35. NFS Protocol development versus Competing protocols

  36. NFS Protocol development versus competing protocols • 1980s • NFS and ONC figured prominently in the network-computing war between Sun Microsystems and Apollo Computer, and later the UNIX wars (ca 1987-1996) between AT&T and Sun on one side, and Digital Equipment, HP, and IBM on the other. • During the development of the ONC protocol (called SunRPC at the time), only Apollo's Network Computing System (NCS) offered comparable functionality. Two competing groups developed over fundamental differences in the two remote procedure call systems. Arguments focused on the method for data-encoding — ONC's External Data Representation (XDR) always rendered integers in big-endian order, even if both peers of the connection had little-endian machine-architectures, whereas NCS's method attempted to avoid byte-swap whenever two peers shared a common endianness in their machine-architectures. An industry-group called the Network Computing Forum formed (March 1987) in an (ultimately unsuccessful) attempt to reconcile the two network-computing environments. • Later, Sun and AT&T announced that the two firms would jointly develop AT&T's next version of UNIX: System V Release 4. This caused many of AT&T's other licensees of UNIX System V to become concerned that this would put Sun in an advantaged position, and it ultimately led to Digital Equipment, HP, IBM, and others forming the Open Software Foundation (OSF) in 1988. Ironically, Sun and AT&T had previously competed over Sun's NFS versus AT&T's Remote File System (RFS), and the quick adoption of NFS over RFS by Digital Equipment, HP, IBM, and many other computer vendors tipped the majority of users in favor of NFS. • OSF solicited the proposals for various technologies, including the remote procedure call (RPC) system and the remote file access protocol. In the end, proposals for these two requirements, called respectively, the Distributed Computing Environment (DCE), and the Distributed File System (DFS) won over Sun's proposed ONC and NFS. DCE derived from a suite of technologies, including NCS and Kerberos. DFS used DCE as the RPC and derived from AFS.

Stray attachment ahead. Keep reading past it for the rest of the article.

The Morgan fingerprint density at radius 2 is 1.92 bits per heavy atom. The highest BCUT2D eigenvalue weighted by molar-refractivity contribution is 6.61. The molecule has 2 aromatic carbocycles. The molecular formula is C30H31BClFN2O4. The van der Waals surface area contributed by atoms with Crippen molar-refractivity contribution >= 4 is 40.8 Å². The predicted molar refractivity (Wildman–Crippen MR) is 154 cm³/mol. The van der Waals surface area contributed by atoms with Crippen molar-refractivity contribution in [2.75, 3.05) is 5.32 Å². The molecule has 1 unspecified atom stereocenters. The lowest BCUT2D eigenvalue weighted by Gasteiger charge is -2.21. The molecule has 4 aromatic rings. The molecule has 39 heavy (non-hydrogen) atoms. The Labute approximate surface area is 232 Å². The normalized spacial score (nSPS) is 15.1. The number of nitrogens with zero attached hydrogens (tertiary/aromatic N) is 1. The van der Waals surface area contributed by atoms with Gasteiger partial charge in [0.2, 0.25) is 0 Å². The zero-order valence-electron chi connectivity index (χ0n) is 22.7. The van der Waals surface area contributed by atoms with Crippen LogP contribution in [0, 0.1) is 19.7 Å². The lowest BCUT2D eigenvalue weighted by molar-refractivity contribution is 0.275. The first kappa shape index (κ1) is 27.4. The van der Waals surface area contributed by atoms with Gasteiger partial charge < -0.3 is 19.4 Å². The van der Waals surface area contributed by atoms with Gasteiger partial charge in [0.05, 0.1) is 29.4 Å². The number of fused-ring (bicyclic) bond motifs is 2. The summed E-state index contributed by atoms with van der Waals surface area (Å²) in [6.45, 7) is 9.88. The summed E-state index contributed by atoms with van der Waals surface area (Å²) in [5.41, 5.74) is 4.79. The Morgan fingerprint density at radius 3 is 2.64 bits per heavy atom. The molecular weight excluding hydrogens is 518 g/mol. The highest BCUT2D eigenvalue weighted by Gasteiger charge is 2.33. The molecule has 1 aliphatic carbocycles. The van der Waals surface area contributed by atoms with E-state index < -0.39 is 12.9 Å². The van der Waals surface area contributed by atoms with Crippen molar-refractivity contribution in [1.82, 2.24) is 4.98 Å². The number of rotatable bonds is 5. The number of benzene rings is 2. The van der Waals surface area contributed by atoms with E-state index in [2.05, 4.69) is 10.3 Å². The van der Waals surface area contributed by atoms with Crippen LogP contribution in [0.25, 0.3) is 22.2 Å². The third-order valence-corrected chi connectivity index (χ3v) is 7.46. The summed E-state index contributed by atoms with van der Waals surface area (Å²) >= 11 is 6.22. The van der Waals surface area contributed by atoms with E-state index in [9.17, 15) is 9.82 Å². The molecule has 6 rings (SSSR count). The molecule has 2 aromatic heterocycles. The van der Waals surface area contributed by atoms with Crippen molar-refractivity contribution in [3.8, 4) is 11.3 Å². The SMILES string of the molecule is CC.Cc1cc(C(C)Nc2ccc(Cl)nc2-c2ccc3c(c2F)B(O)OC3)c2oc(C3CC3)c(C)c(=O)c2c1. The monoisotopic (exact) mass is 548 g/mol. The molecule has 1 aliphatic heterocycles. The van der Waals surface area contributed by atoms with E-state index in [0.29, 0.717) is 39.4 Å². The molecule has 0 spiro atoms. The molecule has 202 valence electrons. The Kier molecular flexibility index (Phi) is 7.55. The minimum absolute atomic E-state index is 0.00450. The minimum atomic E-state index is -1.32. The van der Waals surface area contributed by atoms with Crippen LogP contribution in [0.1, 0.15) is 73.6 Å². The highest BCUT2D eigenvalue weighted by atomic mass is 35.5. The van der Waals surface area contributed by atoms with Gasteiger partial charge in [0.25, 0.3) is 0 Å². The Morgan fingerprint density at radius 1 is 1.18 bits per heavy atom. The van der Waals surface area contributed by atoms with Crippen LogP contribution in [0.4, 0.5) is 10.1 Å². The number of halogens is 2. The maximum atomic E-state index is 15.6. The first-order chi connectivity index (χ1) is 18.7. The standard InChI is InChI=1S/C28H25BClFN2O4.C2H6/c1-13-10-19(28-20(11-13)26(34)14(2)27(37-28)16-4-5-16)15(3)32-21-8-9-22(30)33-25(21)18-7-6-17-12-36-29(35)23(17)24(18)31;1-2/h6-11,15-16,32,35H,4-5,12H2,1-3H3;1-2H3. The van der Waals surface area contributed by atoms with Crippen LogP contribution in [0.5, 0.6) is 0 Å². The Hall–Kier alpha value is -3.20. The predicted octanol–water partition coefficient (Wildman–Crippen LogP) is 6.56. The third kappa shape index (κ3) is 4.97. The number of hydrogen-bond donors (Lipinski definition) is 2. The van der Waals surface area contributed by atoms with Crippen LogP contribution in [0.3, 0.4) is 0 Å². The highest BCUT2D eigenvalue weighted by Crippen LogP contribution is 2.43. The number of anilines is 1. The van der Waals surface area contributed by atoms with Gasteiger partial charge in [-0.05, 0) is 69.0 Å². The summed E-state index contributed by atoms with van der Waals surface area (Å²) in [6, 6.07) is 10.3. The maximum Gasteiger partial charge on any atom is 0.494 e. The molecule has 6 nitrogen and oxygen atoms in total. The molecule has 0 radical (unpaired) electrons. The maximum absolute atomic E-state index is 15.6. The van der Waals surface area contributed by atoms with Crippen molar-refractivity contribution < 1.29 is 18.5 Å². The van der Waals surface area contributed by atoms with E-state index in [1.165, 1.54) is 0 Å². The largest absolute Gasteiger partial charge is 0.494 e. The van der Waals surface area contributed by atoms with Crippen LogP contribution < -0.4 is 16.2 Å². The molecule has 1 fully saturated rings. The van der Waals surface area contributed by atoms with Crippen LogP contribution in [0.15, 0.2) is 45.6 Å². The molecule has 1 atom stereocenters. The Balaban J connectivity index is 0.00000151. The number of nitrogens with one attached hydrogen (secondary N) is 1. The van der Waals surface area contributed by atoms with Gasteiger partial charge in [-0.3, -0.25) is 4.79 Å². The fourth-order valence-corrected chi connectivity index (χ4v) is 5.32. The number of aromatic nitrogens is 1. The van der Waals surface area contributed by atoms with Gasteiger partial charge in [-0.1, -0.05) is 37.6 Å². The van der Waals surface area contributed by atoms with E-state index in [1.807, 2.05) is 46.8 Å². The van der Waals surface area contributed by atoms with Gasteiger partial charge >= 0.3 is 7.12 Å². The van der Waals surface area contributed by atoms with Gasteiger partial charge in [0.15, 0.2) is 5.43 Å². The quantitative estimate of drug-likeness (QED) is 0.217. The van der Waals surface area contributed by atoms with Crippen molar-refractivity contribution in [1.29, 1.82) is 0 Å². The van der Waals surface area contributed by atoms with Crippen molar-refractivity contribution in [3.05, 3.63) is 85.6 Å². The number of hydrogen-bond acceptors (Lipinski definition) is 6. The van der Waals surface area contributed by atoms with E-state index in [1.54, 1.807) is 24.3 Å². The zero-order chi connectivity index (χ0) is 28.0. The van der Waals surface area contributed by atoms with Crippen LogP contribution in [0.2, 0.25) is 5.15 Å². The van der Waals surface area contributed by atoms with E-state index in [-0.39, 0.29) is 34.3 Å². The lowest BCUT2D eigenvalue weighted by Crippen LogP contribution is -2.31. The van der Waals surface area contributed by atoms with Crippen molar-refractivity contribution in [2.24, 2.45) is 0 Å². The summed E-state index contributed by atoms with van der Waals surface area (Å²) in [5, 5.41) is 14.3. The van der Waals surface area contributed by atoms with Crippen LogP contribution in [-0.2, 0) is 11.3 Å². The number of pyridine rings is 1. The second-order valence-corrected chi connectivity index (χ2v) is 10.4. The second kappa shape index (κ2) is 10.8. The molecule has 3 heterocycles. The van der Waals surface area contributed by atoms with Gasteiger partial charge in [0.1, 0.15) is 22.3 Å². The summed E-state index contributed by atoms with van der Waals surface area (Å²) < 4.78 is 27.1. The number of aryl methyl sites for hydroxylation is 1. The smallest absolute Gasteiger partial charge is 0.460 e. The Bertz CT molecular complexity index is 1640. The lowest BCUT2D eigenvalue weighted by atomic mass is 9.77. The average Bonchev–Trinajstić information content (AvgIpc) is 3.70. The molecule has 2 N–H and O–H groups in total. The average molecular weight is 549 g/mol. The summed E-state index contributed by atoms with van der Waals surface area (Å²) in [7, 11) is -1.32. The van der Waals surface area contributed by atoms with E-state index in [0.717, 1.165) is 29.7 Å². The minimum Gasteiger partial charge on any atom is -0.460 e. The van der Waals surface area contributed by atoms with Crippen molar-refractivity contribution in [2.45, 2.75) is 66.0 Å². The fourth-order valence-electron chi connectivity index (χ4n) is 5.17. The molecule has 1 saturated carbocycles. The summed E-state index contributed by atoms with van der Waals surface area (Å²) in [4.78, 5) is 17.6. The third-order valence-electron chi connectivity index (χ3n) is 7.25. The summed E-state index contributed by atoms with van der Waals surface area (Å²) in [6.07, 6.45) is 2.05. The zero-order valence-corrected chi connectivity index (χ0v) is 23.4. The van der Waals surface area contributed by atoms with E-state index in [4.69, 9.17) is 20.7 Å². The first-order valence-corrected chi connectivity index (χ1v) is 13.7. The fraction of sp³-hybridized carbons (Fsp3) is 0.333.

37. Protocol development versus competing protocols • 1990s • Sun Microsystems and the Internet Society (ISOC) reached an agreement to cede "change control" of ONC RPC so that ISOC's engineering-standards body, the Internet Engineering Task Force (IETF), could publish standards documents (RFCs) documenting the ONC RPC protocols and could extend ONC RPC. OSF attempted to make DCE RPC an IETF standard, but ultimately proved unwilling to give up change-control. Later, the IETF chose to extend ONC RPC by adding a new authentication flavor, RPCSEC GSS, in order to meet IETF's requirements that protocol standards have adequate security. • Later, Sun and ISOC reached a similar agreement to give ISOC change control over NFS, although writing the contract carefully to exclude NFS version 2 and version 3. Instead, ISOC gained the right to add new versions to the NFS protocol, which resulted in IETF specifying NFS version 4 in 2003. • 2000s • By the 21st century, neither DFS nor AFS had achieved any major commercial success as compared to CIFS or NFS. IBM, which had previously acquired the primary commercial vendor of DFS and AFS, Transarc, donated most of the AFS source code to the free software community in 2000. The OpenAFS project lives on. In early 2005, IBM announced end of sales for AFS and DFS.

  38. Present • NFSv4.1 presents new opportunities for the NAS community • Primary addition is Parallel NFS (pNFS) • A method of introducing data access parallelism • Protocol defines a method of separating the meta-data of a file system from the location of the file data • Meta-data: names and attributes • Goes beyond simple name/data separation • Defines method of striping the data amongst a set of data servers • Very different from the traditional NFS server • Holds the names of files and their data under the single umbrella of the server • Products exist that are multi-node NFS servers • Limited participation by the client in separation of meta-data and data • NFSv4.1 client can be enabled to be a direct participant in the exact location of file data • Avoid sole interaction with the single NFS server when moving data